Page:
Social Security COLA to rise 1.7 percent

Social Security cost of living adjustment, one of the smallest increases in decades, takes effect in January. More than 56 million Social Security recipients will benefit.

Bradley C Bower/AP/File
In this 2005, file photo rolls of blank Social Security checks run through printers and are processed at the US Treasury's Financial Management services facility in Philadelphia. Starting in January, Social Security recipients will get a 1.7 percent cost of living adjustment, one of the smallest increases since automatic adjustments were adopted in 1975.

More than 56 million Social Security recipients will see their monthly payments go up by 1.7 percent next year.

The increase, which starts in January, is tied to a measure of inflation released Tuesday. It shows that inflation has been relatively low over the past year, resulting in one of the smallest increases in Social Security payments since automatic adjustments were adopted in 1975.

This year, Social Security recipients received a 3.6 percent increase in benefits after getting none the previous two years.

About 8 million people who receive Supplemental Security Income will also receive the cost-of-living adjustment, or COLA, meaning the announcement will affect about 1 in 5 U.S. residents.

Social Security payments for retired workers average $1,237 a month, or about $14,800 a year. A 1.7 percent increase will amount to about $21 a month, or $252 a year, on average.

Social Security also provides benefits to millions of disabled workers, spouses, widows, widowers and children.

The amount of wages subjected to Social Security taxes is going up, too. Social Security is supported by a 12.4 percent tax on wages up to $110,100. That threshold will increase to $113,700 next year, resulting in higher taxes for nearly 10 million workers and their employers, according to the Social Security Administration.

Half the tax is paid by workers and the other half is paid by employers. Congress and President Barack Obama reduced the share paid by workers from 6.2 percent to 4.2 percent for 2011 and 2012. The temporary cut, however, is due to expire at the end of the year.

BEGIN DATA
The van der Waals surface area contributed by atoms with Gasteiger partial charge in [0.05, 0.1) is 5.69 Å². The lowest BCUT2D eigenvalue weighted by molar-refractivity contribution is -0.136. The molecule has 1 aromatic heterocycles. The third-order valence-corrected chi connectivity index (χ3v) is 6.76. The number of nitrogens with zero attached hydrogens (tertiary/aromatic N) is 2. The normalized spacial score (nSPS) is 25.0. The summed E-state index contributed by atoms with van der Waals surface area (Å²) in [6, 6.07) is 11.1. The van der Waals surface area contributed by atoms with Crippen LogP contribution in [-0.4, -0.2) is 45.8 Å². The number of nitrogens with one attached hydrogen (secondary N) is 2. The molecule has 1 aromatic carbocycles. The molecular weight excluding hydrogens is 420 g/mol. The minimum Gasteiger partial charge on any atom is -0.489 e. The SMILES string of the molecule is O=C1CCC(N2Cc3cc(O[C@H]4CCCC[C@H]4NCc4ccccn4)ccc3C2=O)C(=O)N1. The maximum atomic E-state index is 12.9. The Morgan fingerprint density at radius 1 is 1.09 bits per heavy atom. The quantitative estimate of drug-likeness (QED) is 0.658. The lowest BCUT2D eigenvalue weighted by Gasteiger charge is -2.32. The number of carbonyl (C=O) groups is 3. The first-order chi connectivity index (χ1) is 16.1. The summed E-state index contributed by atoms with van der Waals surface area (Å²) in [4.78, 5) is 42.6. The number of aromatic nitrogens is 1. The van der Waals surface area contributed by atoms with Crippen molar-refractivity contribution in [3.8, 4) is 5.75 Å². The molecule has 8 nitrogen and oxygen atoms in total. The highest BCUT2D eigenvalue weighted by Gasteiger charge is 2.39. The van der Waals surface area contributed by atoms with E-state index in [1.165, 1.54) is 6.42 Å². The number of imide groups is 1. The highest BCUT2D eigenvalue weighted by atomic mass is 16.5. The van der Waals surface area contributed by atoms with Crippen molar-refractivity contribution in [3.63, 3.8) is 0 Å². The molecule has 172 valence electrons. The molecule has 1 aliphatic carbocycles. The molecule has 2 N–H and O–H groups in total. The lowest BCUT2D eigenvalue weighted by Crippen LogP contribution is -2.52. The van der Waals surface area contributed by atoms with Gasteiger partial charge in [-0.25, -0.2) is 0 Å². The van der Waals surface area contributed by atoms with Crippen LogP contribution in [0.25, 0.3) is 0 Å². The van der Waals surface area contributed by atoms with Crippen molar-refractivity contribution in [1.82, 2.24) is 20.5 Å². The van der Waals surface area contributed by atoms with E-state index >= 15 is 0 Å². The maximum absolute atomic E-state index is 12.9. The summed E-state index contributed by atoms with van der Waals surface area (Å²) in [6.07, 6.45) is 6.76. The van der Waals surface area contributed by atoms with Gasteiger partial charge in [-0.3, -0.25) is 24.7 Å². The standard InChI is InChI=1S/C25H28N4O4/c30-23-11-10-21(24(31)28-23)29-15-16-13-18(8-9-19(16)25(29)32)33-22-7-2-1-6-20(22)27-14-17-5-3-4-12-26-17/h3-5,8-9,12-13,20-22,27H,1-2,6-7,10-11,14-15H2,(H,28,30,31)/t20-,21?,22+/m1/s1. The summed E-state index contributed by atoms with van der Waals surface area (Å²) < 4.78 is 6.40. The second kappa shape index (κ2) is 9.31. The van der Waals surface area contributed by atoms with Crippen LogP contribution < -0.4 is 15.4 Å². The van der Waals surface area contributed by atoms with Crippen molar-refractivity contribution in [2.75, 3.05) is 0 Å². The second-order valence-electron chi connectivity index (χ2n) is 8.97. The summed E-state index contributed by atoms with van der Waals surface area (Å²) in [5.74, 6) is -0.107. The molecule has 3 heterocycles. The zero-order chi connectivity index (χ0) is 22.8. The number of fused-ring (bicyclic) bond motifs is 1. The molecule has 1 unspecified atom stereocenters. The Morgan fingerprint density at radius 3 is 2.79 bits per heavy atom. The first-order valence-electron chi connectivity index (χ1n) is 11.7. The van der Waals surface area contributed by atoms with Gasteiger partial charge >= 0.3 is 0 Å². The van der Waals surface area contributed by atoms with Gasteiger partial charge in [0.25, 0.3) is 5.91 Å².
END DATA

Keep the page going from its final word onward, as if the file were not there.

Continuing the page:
Some of next year's COLA could be wiped out by higher Medicare premiums, which are deducted from Social Security payments. The Medicare Part B premium, which covers doctor visits, is expected to rise by about $7 per month for 2013, according to government projections.

The premium is currently $99.90 a month for most seniors. Medicare is expected to announce the premium for 2013 in the coming weeks.

"If seniors are getting a low COLA, much of their increase will go to pay off their Medicare Part B premium," said Mary Johnson, a policy analyst at The Senior Citizens League.

By law, the increase in benefits is based on the Consumer Price Index for Urban Wage Earners and Clerical Workers, or CPI-W, a broad measure of consumer prices generated by the Bureau of Labor Statistics. It measures price changes for food, housing, clothing, transportation, energy, medical care, recreation and education.

The Social Security Administration compares the price index in the third quarter of each year — the months of July, August and September — with the same three months in the previous year.

If consumer prices increase from year to year, Social Security recipients automatically get higher payments, starting the following January. If prices drop, the payments stay the same, as they did in 2010 and 2011.

Since 1975, the annual COLA has averaged 4.2 percent. Only five times has it been below 2 percent, including the two times it was zero. Before 1975, it took an act of Congress to increase Social Security payments.

The COLA has played an important role in keeping older Americans out of poverty, said David Certner, AARP's legislative policy director. Most older Americans rely on Social Security for a majority of their incomes, according to the Social Security Administration.

Over the past decade, the COLA has helped increase incomes for seniors, even as incomes have dropped for younger workers.

From 2001 to 2011, the median income for all U.S. households fell by 6.6 percent, when inflation was taken into account, according to census data. But the median income for households headed by someone 65 or older rose by 13 percent.

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